- Nation's Safest Hospitals, Identified in Study, Tend to Have "Culture of Safety" -
- Cost to Medicare of Patient Safety Incidents: $3 Billion Annually -
- Hospital-Acquired Infections Grow, Prove Costly -
Golden, Colo. (May 2, 2005) Patient safety incidents at America's hospitals increased slightly, but the nation's safest hospitals grew even safer, resulting in a wider gap in patient safety incident rates among the nation's best and worst hospitals, according to a new study of 37 million patient records released today by HealthGrades, an organization that evaluates the quality of hospitals, physicians and nursing homes for consumers, corporations, hospitals and health plans.
The second annual HealthGrades Patient Safety in American Hospitals Study finds that 1.18 million patient safety incidents occurred among Medicare hospitalizations in the years 2001, 2002 and 2003, with the cost to Medicare approaching $3 billion annually. That compares with 1.14 million incidents in the three years beginning with 2000.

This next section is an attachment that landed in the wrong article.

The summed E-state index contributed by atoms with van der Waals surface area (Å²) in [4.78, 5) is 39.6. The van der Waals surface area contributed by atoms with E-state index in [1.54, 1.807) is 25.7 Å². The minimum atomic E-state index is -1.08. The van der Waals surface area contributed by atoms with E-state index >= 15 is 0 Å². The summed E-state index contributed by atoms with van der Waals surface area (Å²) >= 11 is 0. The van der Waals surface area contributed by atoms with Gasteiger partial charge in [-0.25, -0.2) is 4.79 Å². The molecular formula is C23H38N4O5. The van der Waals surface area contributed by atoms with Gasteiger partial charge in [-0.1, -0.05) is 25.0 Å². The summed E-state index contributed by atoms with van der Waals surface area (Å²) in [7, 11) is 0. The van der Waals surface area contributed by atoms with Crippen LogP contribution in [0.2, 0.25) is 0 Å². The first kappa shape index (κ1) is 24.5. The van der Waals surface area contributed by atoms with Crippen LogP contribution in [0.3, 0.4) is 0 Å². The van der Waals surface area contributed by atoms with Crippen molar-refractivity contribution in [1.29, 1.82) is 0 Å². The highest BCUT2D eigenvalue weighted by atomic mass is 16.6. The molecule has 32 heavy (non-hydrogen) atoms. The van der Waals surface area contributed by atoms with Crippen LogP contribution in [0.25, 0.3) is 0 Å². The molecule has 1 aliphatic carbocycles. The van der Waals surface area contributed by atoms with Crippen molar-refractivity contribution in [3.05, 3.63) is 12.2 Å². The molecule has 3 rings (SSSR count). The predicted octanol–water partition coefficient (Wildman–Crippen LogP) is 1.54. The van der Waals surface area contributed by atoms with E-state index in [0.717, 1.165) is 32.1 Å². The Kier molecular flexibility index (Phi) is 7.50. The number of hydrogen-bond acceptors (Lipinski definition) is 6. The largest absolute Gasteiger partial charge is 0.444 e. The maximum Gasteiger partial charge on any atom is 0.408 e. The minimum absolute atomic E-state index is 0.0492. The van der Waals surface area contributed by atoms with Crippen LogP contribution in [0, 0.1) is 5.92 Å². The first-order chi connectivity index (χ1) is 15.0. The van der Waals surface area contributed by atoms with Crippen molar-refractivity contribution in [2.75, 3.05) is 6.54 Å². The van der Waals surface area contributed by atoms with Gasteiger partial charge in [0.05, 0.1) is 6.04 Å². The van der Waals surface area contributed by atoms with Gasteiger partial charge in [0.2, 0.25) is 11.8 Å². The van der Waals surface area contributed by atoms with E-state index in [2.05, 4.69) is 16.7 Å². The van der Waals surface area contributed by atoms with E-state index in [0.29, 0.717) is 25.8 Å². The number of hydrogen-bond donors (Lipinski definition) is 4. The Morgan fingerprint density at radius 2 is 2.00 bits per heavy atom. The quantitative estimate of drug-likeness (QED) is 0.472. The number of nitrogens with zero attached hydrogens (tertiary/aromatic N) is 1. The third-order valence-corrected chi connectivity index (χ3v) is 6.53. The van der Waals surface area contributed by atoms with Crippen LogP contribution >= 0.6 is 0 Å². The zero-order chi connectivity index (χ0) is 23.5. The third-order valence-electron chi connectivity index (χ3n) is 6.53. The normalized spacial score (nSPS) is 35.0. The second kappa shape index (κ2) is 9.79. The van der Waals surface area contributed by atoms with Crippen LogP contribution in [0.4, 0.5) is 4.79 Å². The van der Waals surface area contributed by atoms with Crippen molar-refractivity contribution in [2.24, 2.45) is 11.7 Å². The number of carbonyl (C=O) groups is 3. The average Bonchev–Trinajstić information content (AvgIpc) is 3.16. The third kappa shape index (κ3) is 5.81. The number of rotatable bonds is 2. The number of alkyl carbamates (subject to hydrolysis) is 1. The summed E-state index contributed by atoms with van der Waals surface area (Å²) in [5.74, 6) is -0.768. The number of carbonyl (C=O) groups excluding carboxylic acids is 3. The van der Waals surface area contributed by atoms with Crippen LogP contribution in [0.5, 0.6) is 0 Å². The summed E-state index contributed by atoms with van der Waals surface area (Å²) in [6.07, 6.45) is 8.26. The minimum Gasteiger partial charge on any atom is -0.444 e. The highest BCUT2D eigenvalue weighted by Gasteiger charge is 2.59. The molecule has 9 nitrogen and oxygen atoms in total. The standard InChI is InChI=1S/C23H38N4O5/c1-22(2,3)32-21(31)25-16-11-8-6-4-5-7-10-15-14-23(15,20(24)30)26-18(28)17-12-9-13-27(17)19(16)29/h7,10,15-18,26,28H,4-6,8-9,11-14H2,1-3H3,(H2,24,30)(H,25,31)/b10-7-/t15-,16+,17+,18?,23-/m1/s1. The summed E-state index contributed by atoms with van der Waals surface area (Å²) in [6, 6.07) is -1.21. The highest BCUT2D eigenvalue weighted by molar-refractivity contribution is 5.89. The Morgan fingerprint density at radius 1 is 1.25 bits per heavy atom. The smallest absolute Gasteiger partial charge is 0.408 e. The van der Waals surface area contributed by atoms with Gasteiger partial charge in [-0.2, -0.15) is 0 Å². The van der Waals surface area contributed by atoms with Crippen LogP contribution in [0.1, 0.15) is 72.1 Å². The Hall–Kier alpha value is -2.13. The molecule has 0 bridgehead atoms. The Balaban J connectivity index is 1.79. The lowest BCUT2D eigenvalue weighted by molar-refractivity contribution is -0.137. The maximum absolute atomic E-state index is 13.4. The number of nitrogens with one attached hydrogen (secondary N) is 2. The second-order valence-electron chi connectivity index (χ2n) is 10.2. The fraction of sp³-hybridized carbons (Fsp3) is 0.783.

The study also finds that hospital-acquired infections grew by 20% and accounted for 30% of the costs of patient safety incidents.
"The reason we see the hospitals with the lowest incident rates improving the fastest is that they have what I call a 'culture of safety'," said HealthGrades Vice President of Medical Affairs Samantha Collier, M.D., who authored the study. "A 'culture of safety' requires rapid identification of errors and root causes and the successful implementation of improvement strategies, which can only be achieved with strong leadership, critical thinking, and commitment to excellence. For patients, it's important to know which hospitals meet this standard, as they are nearly 50% less likely to have an incident at hospitals in the top 10%, according to the HealthGrades stud
Contact: Scott Shapiro